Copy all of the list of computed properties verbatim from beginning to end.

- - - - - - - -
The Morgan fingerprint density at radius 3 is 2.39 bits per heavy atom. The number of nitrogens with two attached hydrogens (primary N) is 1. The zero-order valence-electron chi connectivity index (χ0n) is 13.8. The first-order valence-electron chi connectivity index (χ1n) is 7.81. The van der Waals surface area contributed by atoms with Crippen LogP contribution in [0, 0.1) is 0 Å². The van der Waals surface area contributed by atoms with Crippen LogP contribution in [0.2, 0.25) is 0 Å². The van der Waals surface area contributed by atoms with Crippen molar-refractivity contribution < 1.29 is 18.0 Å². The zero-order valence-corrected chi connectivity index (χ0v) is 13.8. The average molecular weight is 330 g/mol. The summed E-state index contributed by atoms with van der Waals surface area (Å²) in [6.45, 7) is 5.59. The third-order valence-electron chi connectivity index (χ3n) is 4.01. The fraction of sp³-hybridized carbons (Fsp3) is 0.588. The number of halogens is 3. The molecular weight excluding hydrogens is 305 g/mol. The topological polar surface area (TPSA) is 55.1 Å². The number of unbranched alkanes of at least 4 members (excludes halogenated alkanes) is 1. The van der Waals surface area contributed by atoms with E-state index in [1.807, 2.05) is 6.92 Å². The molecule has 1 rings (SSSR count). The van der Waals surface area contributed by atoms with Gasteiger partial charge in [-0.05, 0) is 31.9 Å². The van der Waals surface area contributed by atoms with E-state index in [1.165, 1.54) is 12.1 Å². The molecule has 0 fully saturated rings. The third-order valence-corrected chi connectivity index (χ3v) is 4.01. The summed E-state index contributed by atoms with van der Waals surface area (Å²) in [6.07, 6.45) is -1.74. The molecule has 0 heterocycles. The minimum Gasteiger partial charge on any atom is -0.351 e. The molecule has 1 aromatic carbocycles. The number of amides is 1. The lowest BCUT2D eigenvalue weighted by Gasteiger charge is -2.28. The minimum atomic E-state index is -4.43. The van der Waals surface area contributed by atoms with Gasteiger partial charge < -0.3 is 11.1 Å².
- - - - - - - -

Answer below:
The Morgan fingerprint density at radius 3 is 2.39 bits per heavy atom. The number of nitrogens with two attached hydrogens (primary N) is 1. The zero-order valence-electron chi connectivity index (χ0n) is 13.8. The first-order valence-electron chi connectivity index (χ1n) is 7.81. The van der Waals surface area contributed by atoms with Crippen LogP contribution in [0, 0.1) is 0 Å². The van der Waals surface area contributed by atoms with Crippen LogP contribution in [0.2, 0.25) is 0 Å². The van der Waals surface area contributed by atoms with Crippen molar-refractivity contribution < 1.29 is 18.0 Å². The zero-order valence-corrected chi connectivity index (χ0v) is 13.8. The average molecular weight is 330 g/mol. The summed E-state index contributed by atoms with van der Waals surface area (Å²) in [6.45, 7) is 5.59. The third-order valence-electron chi connectivity index (χ3n) is 4.01. The fraction of sp³-hybridized carbons (Fsp3) is 0.588. The number of halogens is 3. The molecular weight excluding hydrogens is 305 g/mol. The topological polar surface area (TPSA) is 55.1 Å². The number of unbranched alkanes of at least 4 members (excludes halogenated alkanes) is 1. The van der Waals surface area contributed by atoms with E-state index in [1.807, 2.05) is 6.92 Å². The molecule has 1 rings (SSSR count). The van der Waals surface area contributed by atoms with Gasteiger partial charge in [-0.05, 0) is 31.9 Å². The van der Waals surface area contributed by atoms with E-state index in [1.165, 1.54) is 12.1 Å². The molecule has 0 fully saturated rings. The third-order valence-corrected chi connectivity index (χ3v) is 4.01. The summed E-state index contributed by atoms with van der Waals surface area (Å²) in [6.07, 6.45) is -1.74. The molecule has 0 heterocycles. The minimum Gasteiger partial charge on any atom is -0.351 e. The molecule has 1 aromatic carbocycles. The number of amides is 1. The lowest BCUT2D eigenvalue weighted by Gasteiger charge is -2.28. The minimum atomic E-state index is -4.43. The van der Waals surface area contributed by atoms with Gasteiger partial charge < -0.3 is 11.1 Å².